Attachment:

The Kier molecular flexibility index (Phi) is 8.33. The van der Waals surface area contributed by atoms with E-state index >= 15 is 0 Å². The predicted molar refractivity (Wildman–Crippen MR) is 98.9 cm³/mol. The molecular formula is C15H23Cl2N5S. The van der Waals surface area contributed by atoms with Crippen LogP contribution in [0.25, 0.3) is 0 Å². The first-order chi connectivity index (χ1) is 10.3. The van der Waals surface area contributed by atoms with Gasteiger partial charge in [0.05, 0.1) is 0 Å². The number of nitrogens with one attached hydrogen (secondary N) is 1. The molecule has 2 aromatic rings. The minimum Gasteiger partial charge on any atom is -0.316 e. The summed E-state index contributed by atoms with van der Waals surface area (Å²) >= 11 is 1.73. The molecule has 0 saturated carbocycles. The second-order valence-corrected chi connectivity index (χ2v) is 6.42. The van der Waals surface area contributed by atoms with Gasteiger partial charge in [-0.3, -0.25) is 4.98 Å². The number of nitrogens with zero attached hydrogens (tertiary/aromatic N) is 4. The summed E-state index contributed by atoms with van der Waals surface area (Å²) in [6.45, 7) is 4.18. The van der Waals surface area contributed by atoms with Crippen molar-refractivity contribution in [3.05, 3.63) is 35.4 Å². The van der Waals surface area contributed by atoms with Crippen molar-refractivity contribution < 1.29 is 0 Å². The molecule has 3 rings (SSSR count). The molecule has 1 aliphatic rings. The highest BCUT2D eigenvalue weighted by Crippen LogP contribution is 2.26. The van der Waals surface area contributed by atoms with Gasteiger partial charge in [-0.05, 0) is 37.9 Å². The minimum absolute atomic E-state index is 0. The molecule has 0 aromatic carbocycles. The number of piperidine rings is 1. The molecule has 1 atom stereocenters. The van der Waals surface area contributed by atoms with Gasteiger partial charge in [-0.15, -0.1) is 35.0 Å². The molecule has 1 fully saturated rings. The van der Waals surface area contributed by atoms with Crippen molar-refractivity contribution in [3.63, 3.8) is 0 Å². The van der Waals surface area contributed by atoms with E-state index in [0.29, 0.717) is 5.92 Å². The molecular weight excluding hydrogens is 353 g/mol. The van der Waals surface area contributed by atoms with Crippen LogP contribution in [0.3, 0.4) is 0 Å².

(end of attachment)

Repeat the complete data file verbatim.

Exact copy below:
The Kier molecular flexibility index (Phi) is 8.33. The van der Waals surface area contributed by atoms with E-state index >= 15 is 0 Å². The predicted molar refractivity (Wildman–Crippen MR) is 98.9 cm³/mol. The molecular formula is C15H23Cl2N5S. The van der Waals surface area contributed by atoms with Crippen LogP contribution in [0.25, 0.3) is 0 Å². The first-order chi connectivity index (χ1) is 10.3. The van der Waals surface area contributed by atoms with Gasteiger partial charge in [0.05, 0.1) is 0 Å². The number of nitrogens with one attached hydrogen (secondary N) is 1. The molecule has 2 aromatic rings. The minimum Gasteiger partial charge on any atom is -0.316 e. The summed E-state index contributed by atoms with van der Waals surface area (Å²) >= 11 is 1.73. The molecule has 0 saturated carbocycles. The second-order valence-corrected chi connectivity index (χ2v) is 6.42. The van der Waals surface area contributed by atoms with Gasteiger partial charge in [-0.3, -0.25) is 4.98 Å². The number of nitrogens with zero attached hydrogens (tertiary/aromatic N) is 4. The summed E-state index contributed by atoms with van der Waals surface area (Å²) in [6.45, 7) is 4.18. The van der Waals surface area contributed by atoms with Crippen molar-refractivity contribution in [3.05, 3.63) is 35.4 Å². The van der Waals surface area contributed by atoms with Crippen molar-refractivity contribution < 1.29 is 0 Å². The molecule has 3 rings (SSSR count). The molecule has 1 aliphatic rings. The highest BCUT2D eigenvalue weighted by Crippen LogP contribution is 2.26. The van der Waals surface area contributed by atoms with Gasteiger partial charge in [-0.05, 0) is 37.9 Å². The minimum absolute atomic E-state index is 0. The molecule has 0 aromatic carbocycles. The number of piperidine rings is 1. The molecule has 1 atom stereocenters. The van der Waals surface area contributed by atoms with Gasteiger partial charge in [-0.15, -0.1) is 35.0 Å². The molecule has 1 fully saturated rings. The van der Waals surface area contributed by atoms with Crippen molar-refractivity contribution in [3.63, 3.8) is 0 Å². The van der Waals surface area contributed by atoms with E-state index in [0.29, 0.717) is 5.92 Å². The molecular weight excluding hydrogens is 353 g/mol. The van der Waals surface area contributed by atoms with Crippen LogP contribution in [0.3, 0.4) is 0 Å².